I am proud to say that Shane McConkey and I have a few things in common...we both lived in Boulder, and in Vail, we love fresh powder, we follow our dreams, no matter how unrealistic they seem, and working a 9-5 desk job is our worst nightmare.
I don't really watch TV (except The Voice and The Bachelor…of all shows, right?!) and the occasional movie when I really feel like veggin-out. My friend Mac Attack mentioned to me that Netflix just released McConkey. This was great news for us riding fools! The film is a playful biography of the late Shane McConkey's life. If you aren't familar with this extreme-athelete and air-seeker, he pretty much pioneered popular free-skiing, creating the first powder skis and eventually moved towards BASE jumping and wing-suiting. If you are into extreme sports or simply like feeling inspired, this movie is definitely worth watching. I was so touched by McConkey's love of living the life he truly desired. He spent all his energy doing what he loved; pulling gainers off cliffs, buildings, antennas, bridges, airplanes... He was fueled by fear and excitement that adrenaline junkies crave. Even though he couldn't make a living out of this at first, his passion eventually led him to developing a unique and fulfilling career. I am in awe of him because I constantly need to push myself and take risks, and for him it came naturally.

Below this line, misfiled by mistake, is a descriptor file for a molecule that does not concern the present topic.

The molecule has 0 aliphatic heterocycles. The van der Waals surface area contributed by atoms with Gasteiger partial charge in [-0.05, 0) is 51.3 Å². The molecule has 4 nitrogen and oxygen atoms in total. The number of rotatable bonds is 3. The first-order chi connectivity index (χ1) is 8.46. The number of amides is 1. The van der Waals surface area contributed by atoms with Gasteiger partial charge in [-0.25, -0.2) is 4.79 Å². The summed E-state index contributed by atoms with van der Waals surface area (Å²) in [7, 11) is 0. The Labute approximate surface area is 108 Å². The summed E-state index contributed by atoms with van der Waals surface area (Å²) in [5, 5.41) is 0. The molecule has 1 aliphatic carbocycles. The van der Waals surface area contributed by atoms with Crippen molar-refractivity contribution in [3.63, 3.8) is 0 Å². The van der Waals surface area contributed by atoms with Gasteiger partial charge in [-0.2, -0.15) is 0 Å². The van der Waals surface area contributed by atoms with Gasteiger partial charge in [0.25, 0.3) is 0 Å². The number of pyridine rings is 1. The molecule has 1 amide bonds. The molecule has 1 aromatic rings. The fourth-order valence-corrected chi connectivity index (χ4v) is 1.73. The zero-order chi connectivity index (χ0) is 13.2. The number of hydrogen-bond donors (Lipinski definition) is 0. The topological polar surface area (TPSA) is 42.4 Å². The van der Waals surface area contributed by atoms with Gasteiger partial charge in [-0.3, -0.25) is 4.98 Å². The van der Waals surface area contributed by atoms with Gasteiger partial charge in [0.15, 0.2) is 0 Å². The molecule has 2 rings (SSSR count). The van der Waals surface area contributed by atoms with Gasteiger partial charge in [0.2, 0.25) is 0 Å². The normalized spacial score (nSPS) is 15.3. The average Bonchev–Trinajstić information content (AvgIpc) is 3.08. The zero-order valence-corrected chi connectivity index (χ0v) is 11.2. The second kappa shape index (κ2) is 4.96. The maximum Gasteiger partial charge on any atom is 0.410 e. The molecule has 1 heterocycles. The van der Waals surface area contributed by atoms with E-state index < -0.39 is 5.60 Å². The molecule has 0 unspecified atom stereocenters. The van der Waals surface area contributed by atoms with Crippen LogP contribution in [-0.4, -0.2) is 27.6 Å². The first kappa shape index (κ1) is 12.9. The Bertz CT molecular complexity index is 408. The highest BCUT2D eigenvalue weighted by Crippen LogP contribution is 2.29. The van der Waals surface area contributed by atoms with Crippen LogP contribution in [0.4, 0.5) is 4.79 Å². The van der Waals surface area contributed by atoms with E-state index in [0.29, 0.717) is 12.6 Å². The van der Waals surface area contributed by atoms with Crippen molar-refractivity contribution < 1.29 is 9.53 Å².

It was ironic that my friend Mac told me to watch this film, 'cause she is one badass chick who will push me to my limits. The two of us went on a backpacking trip last summer through the Maroon Bells in Aspen. We had planned for a three day, two night loop, based on our schedules. The sun hid behind the clouds and the rain soon followed the evening of our first night. We had just enough time to set up our tent, eat, and hang our packs far from a bear's reach before the rain came thundering down. The next morning, we had a later start then we planned, as the rain hadn't let up all night. It was an adventure!
The following morning I was feeling damp, thirsty, and fearful of how I would fare through the rest of our trek. Because Mac is such a good friend, we ended up turning back. I let my doubt stop us, when in my head I knew we could've continued the journey. What about all the people who completed this hike before us? Or all the people who have successfully hiked the PCT or AT? All the pioneers and nomads who lived hundreds of years before us, spending months at a time hiking? They did it! Without wool hiking socks, freeze-dried food and Jetboils. If wish I had known that challenges help us grow by testing our strength, our courage. My fear of the unknown consumed my thoughts, preventing us from achieving that 27-mile accomplishment. I told her she never has to hike with me again, but I hope we will finish the hike we started last summer ;).
It's hard to admit that I just recently started to figure out this whole "fear" mentality. Every day I will strive to be a little more like Shane. I don't know if I will
ever attempt a BASE jump, but I am going to use fear as fuel and not let it
hold me back.